Back in 2003, in a loss, Kerry Wood struck out Jeff Kent for his 1,000th strikeout in his 134th start. It was also just inning 853 for Wood. So, Lincecum, who has already thrown 866 innings, won’t be able to tie or surpass him in that regard. But he’ll position himself second, well ahead of Hideo Nomo who needed just less than 928 innings; notably, Sam McDowell (932.2 IP) and Cooperstown-bound Pedro Martinez (933.2 IP) did it just behind Nomo.
All is not lost. In terms of number of games taken, he has at least some shot at tying Wood’s record of fewest games to 1,000 strikeouts.
Lincecum has made eight starts – pitching at Los Angeles, at San Diego, versus the Dodgers, at Colorado, versus the Braves, at Washington, at New York and versus the Diamondbacks – thus far in 2011, giving him six different three-start stretches. He’s struck out 27 or more batters in two of them, or a third of those stretches…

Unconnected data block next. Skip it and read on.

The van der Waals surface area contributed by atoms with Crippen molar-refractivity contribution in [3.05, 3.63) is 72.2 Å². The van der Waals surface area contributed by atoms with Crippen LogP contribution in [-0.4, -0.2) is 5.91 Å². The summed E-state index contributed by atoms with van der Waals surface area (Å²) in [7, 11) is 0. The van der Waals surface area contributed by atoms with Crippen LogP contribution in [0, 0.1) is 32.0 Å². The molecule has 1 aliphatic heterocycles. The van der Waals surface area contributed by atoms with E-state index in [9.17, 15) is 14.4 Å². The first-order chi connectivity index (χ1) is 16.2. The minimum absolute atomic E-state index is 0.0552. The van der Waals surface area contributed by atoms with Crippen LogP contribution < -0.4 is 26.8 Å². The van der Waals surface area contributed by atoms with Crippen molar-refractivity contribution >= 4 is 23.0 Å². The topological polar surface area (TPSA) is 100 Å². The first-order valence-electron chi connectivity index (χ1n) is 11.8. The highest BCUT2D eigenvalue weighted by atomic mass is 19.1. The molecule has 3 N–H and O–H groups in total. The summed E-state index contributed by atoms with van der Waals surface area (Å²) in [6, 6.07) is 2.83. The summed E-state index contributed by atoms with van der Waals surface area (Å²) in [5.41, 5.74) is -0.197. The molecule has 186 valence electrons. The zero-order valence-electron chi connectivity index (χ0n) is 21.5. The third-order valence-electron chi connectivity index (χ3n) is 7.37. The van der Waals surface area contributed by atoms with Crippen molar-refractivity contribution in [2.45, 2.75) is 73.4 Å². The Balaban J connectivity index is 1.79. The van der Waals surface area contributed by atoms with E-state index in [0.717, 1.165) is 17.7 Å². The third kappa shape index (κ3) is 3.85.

He struck out 22 batters in three starts from March 31 to April 12; he struck out 27 batters in his three starts from April 6 to April 18; he struck out 20 batters in three turns from April 12 to April 23; in three starts from April 18 to April 29 he whiffed 23; from April 23 to May 4 he punched out 25, and from April 29 to May 10 – the last game he was on the slab – he fanned a total of 28 hitters.
So, Lincecum will need to sit down 27 total hitters by way of the strikeout in his next three starts in order to tie Wood for fewest games to 1,000 strikeouts, something he’s done two of six times this season. Those don’t seem like great odds and he may not quite match Wood’s 134 games, but it’ll be plenty impressive even if it takes 135 or 136 turns.
To put how impressive his strikeout totals are into context, and with a more recent example, you may want to consider right-handed flame thrower Justin Verlander, who has been clocked at 100 miles per hour and routinely throws into the high-nineties with a buckling curve.